Thin Mints vs. Grasshoppers
It’s Girl Scouts Cookies season again! Nationwide, the Girl Scouts outsource their cookie production to two different companies, Little Brownie Bakers (LBB) and ABC Bakers.
I live in an LBB region, and LBB is a subsidiary of Keebler; ostensibly, Girl Scouts licenses their recipes to Keebler via LBB for their actual cookie production. Two of their cookies, Thin Mints and Samoas, have supposedly-identical equivalents available from Keebler, namely Grasshoppers and Coconut Dreams, respectively.
Whenever the Girl Scouts aren’t selling cookies, or whenever joyless grownups want to enjoy their cookies without actually funding the Girl Scouts, common knowledge is that you can satisfy your cravings by buying the Keebler equivalents. But is that true?
I bought a box each of Thin Mints, Grasshoppers, and (outside of the comparison) Samoas, which are my actual favorite. Even from the exterior it’s pretty clear that they’re somewhat different:
The shape of the cookies are slightly different (Thin Mints are slightly larger and thicker), and the color of their chocolate is also different, with Thin Mints looking a bit more grayish and Grasshoppers looking slightly browner. Both cookies smelled pretty similar, however.
Cutting into the cookies made their differences even more apparent:
Visually, you can see that the biscuit on Grasshoppers has a tighter, denser crumb. Audibly and tactilely they were absolutely different; the Thin Mints had an airy, crispy sound and feel, and it was much easier to cut through it.
Flavor-wise, they were pretty similar but, again, not quite the same. The Grasshoppers tasted a bit sweeter, and a bit waxier, with a softer coating. Both were about the same in terms of mintiness overall. I felt like the Grasshoppers were a bit more chocolate-forward, while the Thin Mints tasted a bit more alkaline, and like the chocolate was much higher-quality. The cookie in the Thin Mints also tasted vaguely more buttery, and had a more rounded-out flavor.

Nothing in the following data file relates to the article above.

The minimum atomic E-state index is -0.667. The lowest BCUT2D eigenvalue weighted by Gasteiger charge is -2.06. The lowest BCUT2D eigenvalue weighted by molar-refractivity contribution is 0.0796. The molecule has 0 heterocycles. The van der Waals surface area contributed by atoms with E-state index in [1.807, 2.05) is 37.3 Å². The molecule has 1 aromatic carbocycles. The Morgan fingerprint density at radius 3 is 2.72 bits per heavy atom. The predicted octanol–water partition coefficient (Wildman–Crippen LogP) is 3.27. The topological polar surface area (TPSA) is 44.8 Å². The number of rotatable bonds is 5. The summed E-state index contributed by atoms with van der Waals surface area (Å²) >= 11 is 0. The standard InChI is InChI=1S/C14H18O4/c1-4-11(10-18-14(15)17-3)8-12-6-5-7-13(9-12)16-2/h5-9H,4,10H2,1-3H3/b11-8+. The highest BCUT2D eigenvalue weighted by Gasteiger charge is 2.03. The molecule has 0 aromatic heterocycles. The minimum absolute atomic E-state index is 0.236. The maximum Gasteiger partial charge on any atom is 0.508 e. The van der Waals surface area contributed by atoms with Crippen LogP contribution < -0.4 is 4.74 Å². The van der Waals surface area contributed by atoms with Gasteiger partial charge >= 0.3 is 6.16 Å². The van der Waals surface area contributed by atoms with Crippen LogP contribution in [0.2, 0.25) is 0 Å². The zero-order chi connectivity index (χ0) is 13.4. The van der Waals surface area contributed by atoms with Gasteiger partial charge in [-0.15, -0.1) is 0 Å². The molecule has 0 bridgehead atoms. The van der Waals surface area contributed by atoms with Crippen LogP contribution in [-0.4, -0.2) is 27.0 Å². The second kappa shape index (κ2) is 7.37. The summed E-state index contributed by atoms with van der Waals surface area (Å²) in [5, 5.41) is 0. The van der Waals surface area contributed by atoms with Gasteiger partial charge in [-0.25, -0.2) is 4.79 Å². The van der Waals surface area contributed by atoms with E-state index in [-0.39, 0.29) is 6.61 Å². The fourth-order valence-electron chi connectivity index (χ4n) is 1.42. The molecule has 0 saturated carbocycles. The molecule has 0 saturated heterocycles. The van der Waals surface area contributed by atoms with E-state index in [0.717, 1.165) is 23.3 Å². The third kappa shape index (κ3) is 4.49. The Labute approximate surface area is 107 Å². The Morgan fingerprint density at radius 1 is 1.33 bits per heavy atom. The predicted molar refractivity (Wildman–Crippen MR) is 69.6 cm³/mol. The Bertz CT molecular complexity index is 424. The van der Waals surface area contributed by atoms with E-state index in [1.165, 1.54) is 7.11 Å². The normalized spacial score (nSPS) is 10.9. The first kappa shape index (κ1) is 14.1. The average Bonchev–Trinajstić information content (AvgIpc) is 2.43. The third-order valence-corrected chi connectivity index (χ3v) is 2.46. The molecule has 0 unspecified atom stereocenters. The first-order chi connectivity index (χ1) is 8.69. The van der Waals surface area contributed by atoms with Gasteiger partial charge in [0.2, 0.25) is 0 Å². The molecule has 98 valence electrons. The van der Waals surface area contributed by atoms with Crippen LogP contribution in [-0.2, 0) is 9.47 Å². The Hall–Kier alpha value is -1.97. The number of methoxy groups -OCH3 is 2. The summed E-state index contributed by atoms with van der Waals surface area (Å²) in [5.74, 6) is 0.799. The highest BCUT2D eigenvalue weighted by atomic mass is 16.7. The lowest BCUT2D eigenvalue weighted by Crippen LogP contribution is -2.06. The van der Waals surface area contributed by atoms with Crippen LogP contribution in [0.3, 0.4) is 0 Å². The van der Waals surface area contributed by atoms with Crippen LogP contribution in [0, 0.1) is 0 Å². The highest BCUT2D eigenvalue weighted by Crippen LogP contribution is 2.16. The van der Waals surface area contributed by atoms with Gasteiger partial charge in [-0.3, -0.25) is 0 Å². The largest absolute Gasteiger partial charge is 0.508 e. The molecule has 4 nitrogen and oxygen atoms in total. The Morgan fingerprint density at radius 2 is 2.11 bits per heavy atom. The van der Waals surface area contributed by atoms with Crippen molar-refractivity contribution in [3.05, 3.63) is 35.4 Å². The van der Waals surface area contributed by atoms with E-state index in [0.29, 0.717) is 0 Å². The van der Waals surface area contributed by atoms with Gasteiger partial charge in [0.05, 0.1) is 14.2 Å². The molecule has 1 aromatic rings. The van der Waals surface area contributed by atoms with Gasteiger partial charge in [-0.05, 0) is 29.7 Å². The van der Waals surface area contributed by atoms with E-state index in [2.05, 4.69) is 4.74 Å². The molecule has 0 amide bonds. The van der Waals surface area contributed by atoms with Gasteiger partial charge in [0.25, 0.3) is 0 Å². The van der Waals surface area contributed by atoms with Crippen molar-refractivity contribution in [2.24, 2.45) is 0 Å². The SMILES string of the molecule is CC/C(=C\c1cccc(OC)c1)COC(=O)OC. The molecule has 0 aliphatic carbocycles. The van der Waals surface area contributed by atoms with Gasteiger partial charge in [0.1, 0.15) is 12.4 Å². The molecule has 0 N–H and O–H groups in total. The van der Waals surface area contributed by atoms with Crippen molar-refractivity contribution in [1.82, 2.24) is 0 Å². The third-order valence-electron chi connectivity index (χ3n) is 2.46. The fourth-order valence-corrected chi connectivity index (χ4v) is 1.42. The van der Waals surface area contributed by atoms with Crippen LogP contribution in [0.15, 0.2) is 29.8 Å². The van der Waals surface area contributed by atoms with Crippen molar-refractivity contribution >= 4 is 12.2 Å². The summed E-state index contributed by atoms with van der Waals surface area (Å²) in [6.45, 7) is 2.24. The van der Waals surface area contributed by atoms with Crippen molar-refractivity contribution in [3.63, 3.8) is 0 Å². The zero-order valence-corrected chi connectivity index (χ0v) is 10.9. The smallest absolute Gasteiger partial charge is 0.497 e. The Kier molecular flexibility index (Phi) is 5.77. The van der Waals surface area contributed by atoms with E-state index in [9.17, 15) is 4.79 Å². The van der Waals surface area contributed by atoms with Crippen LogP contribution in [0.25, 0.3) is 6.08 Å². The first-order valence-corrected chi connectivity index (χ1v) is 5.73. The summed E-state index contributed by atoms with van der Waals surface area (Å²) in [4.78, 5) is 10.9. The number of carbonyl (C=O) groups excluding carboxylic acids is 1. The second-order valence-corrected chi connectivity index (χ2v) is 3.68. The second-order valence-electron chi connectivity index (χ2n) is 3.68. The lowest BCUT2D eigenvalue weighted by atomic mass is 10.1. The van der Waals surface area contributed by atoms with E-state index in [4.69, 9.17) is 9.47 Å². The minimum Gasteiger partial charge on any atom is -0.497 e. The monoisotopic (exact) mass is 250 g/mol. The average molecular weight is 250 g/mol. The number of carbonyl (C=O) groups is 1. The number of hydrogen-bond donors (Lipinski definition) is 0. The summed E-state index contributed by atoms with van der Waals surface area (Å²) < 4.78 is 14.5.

After increasing my statistical sample size (i.e. eating way too many cookies) my conclusion is: I wouldn’t say that one is better than the other, but they are absolutely different, albeit subtly.
Their ingredients lists are pretty similar, however:
Interestingly, Thin Mints show flour as the first ingredient and sugar as the second, while Grasshoppers are the other way around, which goes a lot to explain why Grasshoppers taste so much sweeter. Thin Mints seem to use natural cocoa while Grasshoppers are Dutch process (which explains the more forward chocolate flavor, as well as the browner color). It appears that the Grasshoppers also have added whey (making them non-vegan, and probably giving them a more milky flavor) while Thin Mints are vegan.
Anyway, in short, no, Thin Mints and Grasshoppers are not the same cookie. However, they are close enough that I’d consider Grasshoppers to be a reasonable substitute outside of the Girl Scouts cookies season, if you need a quick Thin Mints fix.
As far as Samoas vs. Coconut Dreams go? I didn’t buy any Coconut Dreams for direct comparison but I buy them pretty frequently and am pretty familiar with their flavor. The Samoas taste more buttery and more coconutty than I remember Coconut Dreams tasting, but the texture is very similar. So, again, while I don’t think they’re the exact same cookie, they’re good enough to be a substitute, and are much closer than the difference between Grasshoppers and Thin Mints.
Either way, support the Girl Scouts! They’re an amazing organization that does a world of good.
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